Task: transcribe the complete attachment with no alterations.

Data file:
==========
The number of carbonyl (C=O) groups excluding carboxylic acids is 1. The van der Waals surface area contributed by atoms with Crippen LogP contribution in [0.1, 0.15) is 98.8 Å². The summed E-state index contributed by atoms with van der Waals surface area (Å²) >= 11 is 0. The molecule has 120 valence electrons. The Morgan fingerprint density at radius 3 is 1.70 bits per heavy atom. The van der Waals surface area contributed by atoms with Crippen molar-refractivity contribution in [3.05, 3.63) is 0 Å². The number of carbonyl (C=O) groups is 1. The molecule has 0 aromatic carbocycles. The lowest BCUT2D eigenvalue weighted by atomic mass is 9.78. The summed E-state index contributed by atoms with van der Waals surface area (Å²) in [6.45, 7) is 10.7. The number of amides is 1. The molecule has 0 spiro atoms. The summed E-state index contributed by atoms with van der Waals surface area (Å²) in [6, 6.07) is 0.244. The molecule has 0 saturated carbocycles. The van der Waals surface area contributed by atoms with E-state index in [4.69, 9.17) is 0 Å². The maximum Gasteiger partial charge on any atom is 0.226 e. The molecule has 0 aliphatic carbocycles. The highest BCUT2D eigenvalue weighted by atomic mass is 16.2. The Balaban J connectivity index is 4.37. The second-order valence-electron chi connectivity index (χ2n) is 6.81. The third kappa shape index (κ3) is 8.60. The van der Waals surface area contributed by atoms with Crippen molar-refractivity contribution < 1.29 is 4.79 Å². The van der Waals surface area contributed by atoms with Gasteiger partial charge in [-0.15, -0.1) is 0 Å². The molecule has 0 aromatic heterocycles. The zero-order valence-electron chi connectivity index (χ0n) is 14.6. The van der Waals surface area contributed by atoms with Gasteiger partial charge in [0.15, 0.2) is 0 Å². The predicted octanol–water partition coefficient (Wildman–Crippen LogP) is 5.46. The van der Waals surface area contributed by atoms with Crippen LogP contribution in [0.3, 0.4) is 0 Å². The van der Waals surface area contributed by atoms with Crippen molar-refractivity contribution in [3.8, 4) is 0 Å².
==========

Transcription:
The number of carbonyl (C=O) groups excluding carboxylic acids is 1. The van der Waals surface area contributed by atoms with Crippen LogP contribution in [0.1, 0.15) is 98.8 Å². The summed E-state index contributed by atoms with van der Waals surface area (Å²) >= 11 is 0. The molecule has 120 valence electrons. The Morgan fingerprint density at radius 3 is 1.70 bits per heavy atom. The van der Waals surface area contributed by atoms with Crippen molar-refractivity contribution in [3.05, 3.63) is 0 Å². The number of carbonyl (C=O) groups is 1. The molecule has 0 aromatic carbocycles. The lowest BCUT2D eigenvalue weighted by atomic mass is 9.78. The summed E-state index contributed by atoms with van der Waals surface area (Å²) in [6.45, 7) is 10.7. The number of amides is 1. The molecule has 0 spiro atoms. The summed E-state index contributed by atoms with van der Waals surface area (Å²) in [6, 6.07) is 0.244. The molecule has 0 saturated carbocycles. The van der Waals surface area contributed by atoms with E-state index in [4.69, 9.17) is 0 Å². The maximum Gasteiger partial charge on any atom is 0.226 e. The molecule has 0 aliphatic carbocycles. The highest BCUT2D eigenvalue weighted by atomic mass is 16.2. The Balaban J connectivity index is 4.37. The second-order valence-electron chi connectivity index (χ2n) is 6.81. The third kappa shape index (κ3) is 8.60. The van der Waals surface area contributed by atoms with Crippen molar-refractivity contribution < 1.29 is 4.79 Å². The van der Waals surface area contributed by atoms with Gasteiger partial charge in [-0.15, -0.1) is 0 Å². The molecule has 0 aromatic heterocycles. The zero-order valence-electron chi connectivity index (χ0n) is 14.6. The van der Waals surface area contributed by atoms with Gasteiger partial charge in [0.15, 0.2) is 0 Å². The predicted octanol–water partition coefficient (Wildman–Crippen LogP) is 5.46. The van der Waals surface area contributed by atoms with Crippen LogP contribution in [0.3, 0.4) is 0 Å². The van der Waals surface area contributed by atoms with Crippen molar-refractivity contribution in [3.8, 4) is 0 Å².